Friday, June 03, 2005
Very Special People
Special Olympics, Special People and Terri Schiavo
This is a blog from the past, never posted here at Blogspot. It is not all about Terri. If this blog doesn't tug at your heart probably don't have any.

I will admit it right up front, I get more than a little angry when people make jokes about ‘retards’ or the ‘Special Olympics’.

Today I heard a Terri Schiavo joke. I could not avoid being in the same room as the person who told the sick joke about Terri Schiavo.

This same person is the one who always knows, and wants to share the latest ‘retard’ joke. Nice fellow, huh?

I wish you could be me for awhile, so that you could feel the emotions I have for the helpless.
Whether it is the child in the womb,
the retarded child,
or Terri Schiavo.

“But for the grace of God, there go I”

The next time you chance upon a retarded human being, look carefully at that person who is breathing the same air as you. Then answer this question of mine.

How come you are not retarded?

Just what did you do to escape the same retardation?

Did you have anything to do with the formation of the embryo that grew into you?

You started out exactly like everyone of us, sperm and egg. What did you do to form your brain?

I want to share this story with you. I have seen it in many different places on the world wide web. I don’t know the author, or even if it is an actual happening being talked about.
But I can assure you that this could be true. What makes me sure? I have a twin brother who is mentally retarded, so I have been around many retarded children, and retarded adults. This has the ring of truth to it, and has a message for us all.

Special Olympics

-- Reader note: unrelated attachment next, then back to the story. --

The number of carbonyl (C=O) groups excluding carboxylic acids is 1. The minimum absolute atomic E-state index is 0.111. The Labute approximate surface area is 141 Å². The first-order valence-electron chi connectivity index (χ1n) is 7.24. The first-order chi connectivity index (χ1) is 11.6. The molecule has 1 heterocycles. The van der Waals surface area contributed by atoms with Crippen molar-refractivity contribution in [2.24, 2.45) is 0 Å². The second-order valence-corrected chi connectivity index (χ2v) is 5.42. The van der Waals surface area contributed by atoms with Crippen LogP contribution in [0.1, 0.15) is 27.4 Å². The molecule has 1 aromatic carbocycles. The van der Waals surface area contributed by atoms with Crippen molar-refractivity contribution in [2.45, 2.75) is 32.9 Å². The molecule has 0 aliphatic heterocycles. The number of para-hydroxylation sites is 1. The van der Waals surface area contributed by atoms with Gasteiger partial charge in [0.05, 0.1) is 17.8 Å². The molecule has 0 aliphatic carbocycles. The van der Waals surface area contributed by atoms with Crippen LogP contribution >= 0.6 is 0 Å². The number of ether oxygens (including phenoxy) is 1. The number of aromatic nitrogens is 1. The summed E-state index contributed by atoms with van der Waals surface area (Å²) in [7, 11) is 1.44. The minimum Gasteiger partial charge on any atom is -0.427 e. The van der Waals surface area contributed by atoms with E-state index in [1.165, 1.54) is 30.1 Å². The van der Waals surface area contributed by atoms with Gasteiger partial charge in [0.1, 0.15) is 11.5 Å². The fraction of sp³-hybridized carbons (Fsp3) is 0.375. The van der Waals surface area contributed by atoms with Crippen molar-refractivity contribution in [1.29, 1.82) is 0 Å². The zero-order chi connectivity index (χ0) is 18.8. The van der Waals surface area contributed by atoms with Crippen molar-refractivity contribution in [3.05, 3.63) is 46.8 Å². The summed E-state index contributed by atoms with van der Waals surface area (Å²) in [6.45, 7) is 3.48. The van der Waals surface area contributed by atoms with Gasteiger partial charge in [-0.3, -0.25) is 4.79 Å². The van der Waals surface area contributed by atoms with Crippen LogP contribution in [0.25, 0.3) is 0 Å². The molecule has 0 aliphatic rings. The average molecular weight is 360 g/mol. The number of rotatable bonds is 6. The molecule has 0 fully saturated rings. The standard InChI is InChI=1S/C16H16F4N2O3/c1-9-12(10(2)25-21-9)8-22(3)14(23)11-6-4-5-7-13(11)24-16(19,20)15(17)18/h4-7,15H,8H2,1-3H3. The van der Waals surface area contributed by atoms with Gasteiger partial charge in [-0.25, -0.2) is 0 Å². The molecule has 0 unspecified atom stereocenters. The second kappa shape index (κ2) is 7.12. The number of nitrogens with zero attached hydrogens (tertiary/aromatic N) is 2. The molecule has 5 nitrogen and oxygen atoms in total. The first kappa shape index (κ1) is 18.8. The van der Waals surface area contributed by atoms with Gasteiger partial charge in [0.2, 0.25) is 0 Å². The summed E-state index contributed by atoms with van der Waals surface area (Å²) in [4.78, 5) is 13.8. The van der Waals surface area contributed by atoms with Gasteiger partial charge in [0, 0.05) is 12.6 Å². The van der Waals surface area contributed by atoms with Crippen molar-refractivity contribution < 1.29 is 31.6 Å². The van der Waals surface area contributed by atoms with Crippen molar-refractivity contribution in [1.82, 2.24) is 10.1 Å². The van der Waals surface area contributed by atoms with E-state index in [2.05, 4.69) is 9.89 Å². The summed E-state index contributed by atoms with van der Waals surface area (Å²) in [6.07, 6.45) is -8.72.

A few years ago at the Seattle Special Olympics, nine contestants, all physically or mentally disabled, assembled at the starting line for the 100-yard dash. At the gun, they all started out, not exactly in a dash, but with a relish to run the race to the finish and win.
All, that is, except one boy who stumbled on the asphalt, tumbled over a couple of times and began to cry. The other eight heard the boy cry. They slowed down and looked back. They all turned around and went back. Every one of them.
One girl with Down's Syndrome bent down and kissed him and said, "This will make it better."
All nine linked arms and walked across the finish line together.
Everyone in the stadium stood, and the cheering went on for several minutes. People who were there are still telling the story. Why? Because deep down we know this one thing:
What matters in this life is more than winning for ourselves.
What truly matters in this life is helping others win, even if it means slowing down and changing our course.


Anonymous dazegoneby said...

Cannot believe no one commented on this true to life account. Nevertheless, keep up your good work.
Can't recall any members of our family that are retarded:

We all chose to be stupid and crazy, BUT,

None of us would EVER, no NEVER and I'm telling you again would NEVER use the word RETARDED in a way to hurt someone verbally.

The one who uses 'cheap shots' verbally to demean a retarded sister, brother, aunt, uncle,nephew,neice, friend or foe,almost always has a huge price to pay.

Anonymous Lestie3 said...

Googled 'retard' and came to this old article of yours.

I know a lot of VSP, and I am touched by your article.

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